AC_OUTPUT

./Makefile.am
INCLUDES = -I$(top_srcdir)/sth $(all_includes)
bin_PROGRAMS = testlibs
testlibs_SOURCES = main.cpp
testlibs_LDFLAGS = $(all_libraries)
testlibs_LDADD = $(top_builddir)/sth/libsth.a
SUBDIRS = sth

./main.cpp
#include "ColorTest.h"
#include <iostream>

int main(int argc, char* argv[]) {
using sth::ColorTest;
ColorTest* ct = new ColorTest(std::cout);
}

./sth/Makefile.am
INCLUDES = -I$(top_srcdir)/sth/util $(all_includes)
SUBDIRS = util
lib_LIBRARIES = libsth.a
libsth_a_LIBADD = $(top_builddir)/sth/util/libutil.a
noinst_HEADERS = ColorTest.h
libsth_a_SOURCES = ColorTest.cpp
./sth/ColorTest.h
#ifndef STHCOLORTEST_H
#define STHCOLORTEST_H

#include <ostream>
namespace sth {
class ColorTest {
public:
ColorTest(std::ostream& out);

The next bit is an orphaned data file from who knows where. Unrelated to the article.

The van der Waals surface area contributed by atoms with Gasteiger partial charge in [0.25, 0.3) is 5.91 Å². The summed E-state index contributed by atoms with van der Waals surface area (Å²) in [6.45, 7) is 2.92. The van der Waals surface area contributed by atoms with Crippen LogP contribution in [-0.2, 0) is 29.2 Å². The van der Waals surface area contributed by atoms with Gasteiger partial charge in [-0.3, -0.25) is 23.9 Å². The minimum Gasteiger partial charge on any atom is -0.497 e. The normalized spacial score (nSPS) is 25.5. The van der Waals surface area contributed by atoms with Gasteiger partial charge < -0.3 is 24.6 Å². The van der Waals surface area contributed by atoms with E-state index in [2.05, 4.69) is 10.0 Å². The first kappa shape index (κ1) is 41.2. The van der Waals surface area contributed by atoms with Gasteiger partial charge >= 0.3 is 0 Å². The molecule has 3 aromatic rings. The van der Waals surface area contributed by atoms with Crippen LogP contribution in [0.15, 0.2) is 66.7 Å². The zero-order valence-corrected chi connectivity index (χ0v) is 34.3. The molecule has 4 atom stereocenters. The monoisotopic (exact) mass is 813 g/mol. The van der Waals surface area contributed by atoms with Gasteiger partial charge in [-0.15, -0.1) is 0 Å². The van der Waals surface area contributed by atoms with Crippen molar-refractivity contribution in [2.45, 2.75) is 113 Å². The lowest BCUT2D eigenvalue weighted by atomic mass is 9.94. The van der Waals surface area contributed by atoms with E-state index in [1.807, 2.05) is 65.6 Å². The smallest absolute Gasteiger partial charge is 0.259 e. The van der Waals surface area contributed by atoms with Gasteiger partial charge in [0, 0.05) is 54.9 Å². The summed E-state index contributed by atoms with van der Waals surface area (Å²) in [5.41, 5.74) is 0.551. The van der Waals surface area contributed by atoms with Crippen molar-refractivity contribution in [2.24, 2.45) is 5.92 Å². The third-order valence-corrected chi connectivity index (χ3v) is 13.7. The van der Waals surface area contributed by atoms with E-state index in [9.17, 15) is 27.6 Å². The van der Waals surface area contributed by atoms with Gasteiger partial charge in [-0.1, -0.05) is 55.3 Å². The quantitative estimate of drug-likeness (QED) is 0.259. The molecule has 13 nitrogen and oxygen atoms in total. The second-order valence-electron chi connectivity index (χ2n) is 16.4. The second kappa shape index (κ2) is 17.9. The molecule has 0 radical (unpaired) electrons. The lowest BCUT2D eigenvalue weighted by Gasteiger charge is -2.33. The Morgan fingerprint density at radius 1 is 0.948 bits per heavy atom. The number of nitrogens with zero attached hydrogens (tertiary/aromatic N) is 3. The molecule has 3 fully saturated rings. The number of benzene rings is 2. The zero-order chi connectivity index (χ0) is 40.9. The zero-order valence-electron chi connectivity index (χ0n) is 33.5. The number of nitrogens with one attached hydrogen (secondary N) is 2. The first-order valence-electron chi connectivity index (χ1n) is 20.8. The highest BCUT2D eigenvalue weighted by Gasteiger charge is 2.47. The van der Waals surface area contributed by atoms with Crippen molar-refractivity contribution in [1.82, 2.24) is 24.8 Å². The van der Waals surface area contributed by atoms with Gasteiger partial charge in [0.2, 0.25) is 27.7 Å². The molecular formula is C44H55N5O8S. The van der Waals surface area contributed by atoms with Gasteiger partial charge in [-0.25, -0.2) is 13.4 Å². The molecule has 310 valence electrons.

~ColorTest();
};
};

#endif
./sth/ColorTest.cpp
#include "ColorTest.h"
#include <iostream>

int main(int argc, char* argv[]) {
using sth::ColorTest;
ColorTest* ct = new ColorTest(std::cout);
}

./sth/util/Makefile.am
INCLUDES = -I$(all_includes)
lib_LIBRARIES = libutil.a
noinst_HEADERS = RgbColor.h Printable_IF.h
libutil_a_SOURCES = RgbColor.cpp
./sth/util/RgbColor.h
#ifndef UTILRGBCOLOR_H
#define UTILRGBCOLOR_H

#include "Printable_IF.h"
namespace sth
{
namespace util
{

/**
@author Steven T. Hatton
*/

class RgbColor
: public Printable_IF
{
public:
RgbColor(const unsigned char& r=255,
const unsigned char& g=127,
const unsigned char& b=127);

unsigned char R() const;
void R(const unsigned char& r);

unsigned char G() const;
void G(const unsigned char& g);

unsigned char B() const;
void B(const unsigned char& b);

std::ostream& print(std::ostream& out) const;